In life there are people that you don't really know but interact with on a daily basis. It might be your mailman, it might be your coffee barista. They're the people that make your life easier or simply give you a familiar smile each day. There are no shortage of these characters in my life in India; in fact, they seem more prevalent here than at home. Perhaps it's the comfort of learning a familiar face in an unfamiliar place. Perhaps it's just a coping mechanism to make myself feel more a part of this place.

I often ramble on and on about my trusty driver Kailash (and he'll be mentioned a time or two); these are the other "characters" that make up part of the supporting cast of my daily life.

The Yo Dimsum! Guy
At work there's a guy that mans the Yo Dimsum! momo stand. He speaks more English than I do Hindi but not by much. When he sees me approaching, he can pretty much guess my order by the time of the day. If it's before 2pm, he knows I've forgotten to bring my lunch and will be ordering chicken manchurian and a Diet Coke. If after 2pm, it's only a Diet Coke. He knows I want the coldest Diet Coke possible. He had a new helper one day that pulled a Diet Coke from the fridge. Yo Dimsum! Guy quickly pulled the soda from his hand an fished around for the coldest can in the back of the cooler. He also has the coldest Diet Coke and he knows the only American in the office is an easy target. I also appreciate the trust we've built. At any given time, depending on the availability of change (which is always in question) we have a plus or minus 5 rupee line of credit, and he actually remembers when he owes me.

The Little Caesars Guy
Before I made the obvious realization that Yo Dimsum took a lot less time than pizza, my food vendor of choice was the Little Caesars Guy. In India, in addition to chili flakes and oregano, it's not uncommon for people to put ketchup on pizza. I find this ridiculous and wrong on a number of levels. Little Caesars Guy knows that I find this ridiculous. Yet any time I order a pizza, he'll start to laugh and hand me the bottle of ketchup. I respect that.

The Head Locker Room Attendant
This guy is one of my favorites. He greets me every morning with a smile, polite nod, and a "good morning, sir." After I empty my bag into a locker and turn to head for the treadmill, he passes a hand towel to me in stride. He's very efficient. After my workout, he'll place a towel near my locker as I get ready to hit the shower. When I return from the shower he empties my belongings from the locker onto the bench, waits for me to dry my feet, and then dries my flip-flops before packing my bag. My Dad witnessed this entire scene when he visited in March, and I could see him visibly shaking his head with a "I can't believe my son's life has come to this" kind of look on his face.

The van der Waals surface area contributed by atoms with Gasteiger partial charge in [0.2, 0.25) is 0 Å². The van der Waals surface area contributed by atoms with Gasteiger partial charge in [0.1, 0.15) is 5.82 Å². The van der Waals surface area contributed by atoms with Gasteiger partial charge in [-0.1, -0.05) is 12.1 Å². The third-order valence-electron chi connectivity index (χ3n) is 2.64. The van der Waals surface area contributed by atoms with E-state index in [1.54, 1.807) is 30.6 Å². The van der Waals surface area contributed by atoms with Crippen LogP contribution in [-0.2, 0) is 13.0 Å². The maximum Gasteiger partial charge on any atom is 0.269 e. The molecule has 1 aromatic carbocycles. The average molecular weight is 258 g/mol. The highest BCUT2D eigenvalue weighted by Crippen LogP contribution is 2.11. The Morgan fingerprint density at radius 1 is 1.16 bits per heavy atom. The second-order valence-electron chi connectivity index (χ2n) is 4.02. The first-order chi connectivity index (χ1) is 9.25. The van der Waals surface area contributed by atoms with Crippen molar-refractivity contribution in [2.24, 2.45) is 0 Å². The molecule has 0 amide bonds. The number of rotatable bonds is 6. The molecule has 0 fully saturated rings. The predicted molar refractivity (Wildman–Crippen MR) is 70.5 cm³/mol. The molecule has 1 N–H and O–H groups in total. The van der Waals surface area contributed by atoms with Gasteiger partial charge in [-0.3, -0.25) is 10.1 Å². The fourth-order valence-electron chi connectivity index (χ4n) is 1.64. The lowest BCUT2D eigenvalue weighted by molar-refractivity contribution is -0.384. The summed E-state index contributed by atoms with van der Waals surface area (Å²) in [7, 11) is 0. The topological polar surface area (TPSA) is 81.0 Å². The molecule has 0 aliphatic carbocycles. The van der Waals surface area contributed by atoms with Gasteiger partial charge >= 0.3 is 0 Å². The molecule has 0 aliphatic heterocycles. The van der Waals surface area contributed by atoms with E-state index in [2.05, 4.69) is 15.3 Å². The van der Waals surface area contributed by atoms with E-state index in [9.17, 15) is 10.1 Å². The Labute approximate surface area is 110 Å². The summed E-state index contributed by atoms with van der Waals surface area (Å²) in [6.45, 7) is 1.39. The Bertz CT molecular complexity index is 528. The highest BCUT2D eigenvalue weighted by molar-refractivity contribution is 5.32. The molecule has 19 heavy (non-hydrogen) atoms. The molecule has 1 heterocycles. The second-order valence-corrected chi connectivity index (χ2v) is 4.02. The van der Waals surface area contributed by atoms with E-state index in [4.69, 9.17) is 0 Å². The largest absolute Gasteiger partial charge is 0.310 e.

The Head Locker Room Attendant's Helper
To make it even more ridiculous, he has a helper. The helper is equally friendly and always gives me a smile. The helper has taken it upon himself to basically be my dopp kit concierge. He'll take my dopp kit from the shower to the sink and routinely wipe off my shaving cream bottle for me. I never asked for this nor did I ever expect it. But who would I be to turn down this type of service? He recently took some time away from work (I would assume he went back to his home village which seems to be the usual reason given for extended absences). After about the third day of him not being there, I felt this strange void. He was part of my routine and it had abruptly ended. I had no explanation nor would I ever get one. Finally last week, he was back. And I was genuinely happy to see him again.

The Building Maintenance Guy
My apartment building has a general maintenance guy that does odd jobs around the building, keeps the hallways clean, and empties the trash. He'll frequently greet me with "good morning, sir" (yes, everyone calls me sir; it's just the way it is, I can't change that) and then will switch over to Hindi with "ab ka se ho" (how are you?) before he starts a friendly laugh, knowing that I can respond to that and not much else. I've got my trusty driver Kailash to thank for telling this guy he was trying to teach me Hindi.

Birendra the Guard
There's a rotation of five or six guards at our building. Some are friendlier and engage a little more readily than others. As a result, you tend to create "favorites". Birendra was unquestionably the favorite of both Lindsay and myself. He always had a smile, always made sure to either hold or give our drivers any delivered packages, and just had "that" look that made you think he was a genuinely good person. We hadn't seen Birendra around in a couple weeks. I asked Kailash, who may know more about the inner workings of our apartment complex than any other human, where Birendra had been. Fortunately for Birendra, he had found a better job in Lucknow, which is much closer to his hometown where he could live with family. Unfortunately for us, we never got to say good bye. Something tells me, his fortune is more important than our disfortune (if that's a word).
Birendra with Lindsay